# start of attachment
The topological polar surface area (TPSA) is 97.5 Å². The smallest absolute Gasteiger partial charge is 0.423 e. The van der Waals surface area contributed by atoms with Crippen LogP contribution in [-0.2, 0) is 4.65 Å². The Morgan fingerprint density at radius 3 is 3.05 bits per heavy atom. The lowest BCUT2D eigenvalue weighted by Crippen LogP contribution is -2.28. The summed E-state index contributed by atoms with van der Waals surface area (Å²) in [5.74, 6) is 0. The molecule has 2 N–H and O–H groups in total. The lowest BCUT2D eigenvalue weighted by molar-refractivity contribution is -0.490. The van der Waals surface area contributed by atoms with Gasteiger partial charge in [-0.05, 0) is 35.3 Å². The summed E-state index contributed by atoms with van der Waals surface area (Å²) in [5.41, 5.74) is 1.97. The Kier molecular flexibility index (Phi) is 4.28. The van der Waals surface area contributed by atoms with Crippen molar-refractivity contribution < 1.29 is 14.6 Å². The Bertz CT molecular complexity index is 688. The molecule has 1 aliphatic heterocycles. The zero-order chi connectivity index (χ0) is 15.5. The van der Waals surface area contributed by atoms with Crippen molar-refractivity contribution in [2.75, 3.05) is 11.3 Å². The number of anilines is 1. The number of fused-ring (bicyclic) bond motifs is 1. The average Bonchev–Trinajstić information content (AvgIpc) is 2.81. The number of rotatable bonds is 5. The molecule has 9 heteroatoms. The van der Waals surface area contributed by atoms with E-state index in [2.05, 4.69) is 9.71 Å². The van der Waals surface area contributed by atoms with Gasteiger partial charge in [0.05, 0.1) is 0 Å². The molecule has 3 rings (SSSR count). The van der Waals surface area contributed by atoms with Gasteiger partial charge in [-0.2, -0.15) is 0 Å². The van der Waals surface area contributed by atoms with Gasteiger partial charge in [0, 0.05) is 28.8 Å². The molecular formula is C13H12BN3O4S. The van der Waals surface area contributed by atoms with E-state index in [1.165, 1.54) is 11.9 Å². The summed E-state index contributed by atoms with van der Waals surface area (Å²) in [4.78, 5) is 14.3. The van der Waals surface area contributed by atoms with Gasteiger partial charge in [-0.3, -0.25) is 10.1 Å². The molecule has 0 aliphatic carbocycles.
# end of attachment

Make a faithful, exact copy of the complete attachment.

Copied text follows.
The topological polar surface area (TPSA) is 97.5 Å². The smallest absolute Gasteiger partial charge is 0.423 e. The van der Waals surface area contributed by atoms with Crippen LogP contribution in [-0.2, 0) is 4.65 Å². The Morgan fingerprint density at radius 3 is 3.05 bits per heavy atom. The lowest BCUT2D eigenvalue weighted by Crippen LogP contribution is -2.28. The summed E-state index contributed by atoms with van der Waals surface area (Å²) in [5.74, 6) is 0. The molecule has 2 N–H and O–H groups in total. The lowest BCUT2D eigenvalue weighted by molar-refractivity contribution is -0.490. The van der Waals surface area contributed by atoms with Gasteiger partial charge in [-0.05, 0) is 35.3 Å². The summed E-state index contributed by atoms with van der Waals surface area (Å²) in [5.41, 5.74) is 1.97. The Kier molecular flexibility index (Phi) is 4.28. The van der Waals surface area contributed by atoms with Crippen molar-refractivity contribution < 1.29 is 14.6 Å². The Bertz CT molecular complexity index is 688. The molecule has 1 aliphatic heterocycles. The zero-order chi connectivity index (χ0) is 15.5. The van der Waals surface area contributed by atoms with Crippen molar-refractivity contribution in [2.75, 3.05) is 11.3 Å². The number of anilines is 1. The number of fused-ring (bicyclic) bond motifs is 1. The average Bonchev–Trinajstić information content (AvgIpc) is 2.81. The number of rotatable bonds is 5. The molecule has 9 heteroatoms. The van der Waals surface area contributed by atoms with E-state index in [2.05, 4.69) is 9.71 Å². The van der Waals surface area contributed by atoms with Gasteiger partial charge in [0.05, 0.1) is 0 Å². The molecule has 3 rings (SSSR count). The van der Waals surface area contributed by atoms with Gasteiger partial charge in [-0.2, -0.15) is 0 Å². The van der Waals surface area contributed by atoms with Gasteiger partial charge in [0, 0.05) is 28.8 Å². The molecular formula is C13H12BN3O4S. The van der Waals surface area contributed by atoms with E-state index in [1.165, 1.54) is 11.9 Å². The summed E-state index contributed by atoms with van der Waals surface area (Å²) in [4.78, 5) is 14.3. The van der Waals surface area contributed by atoms with Gasteiger partial charge in [-0.3, -0.25) is 10.1 Å². The molecule has 0 aliphatic carbocycles.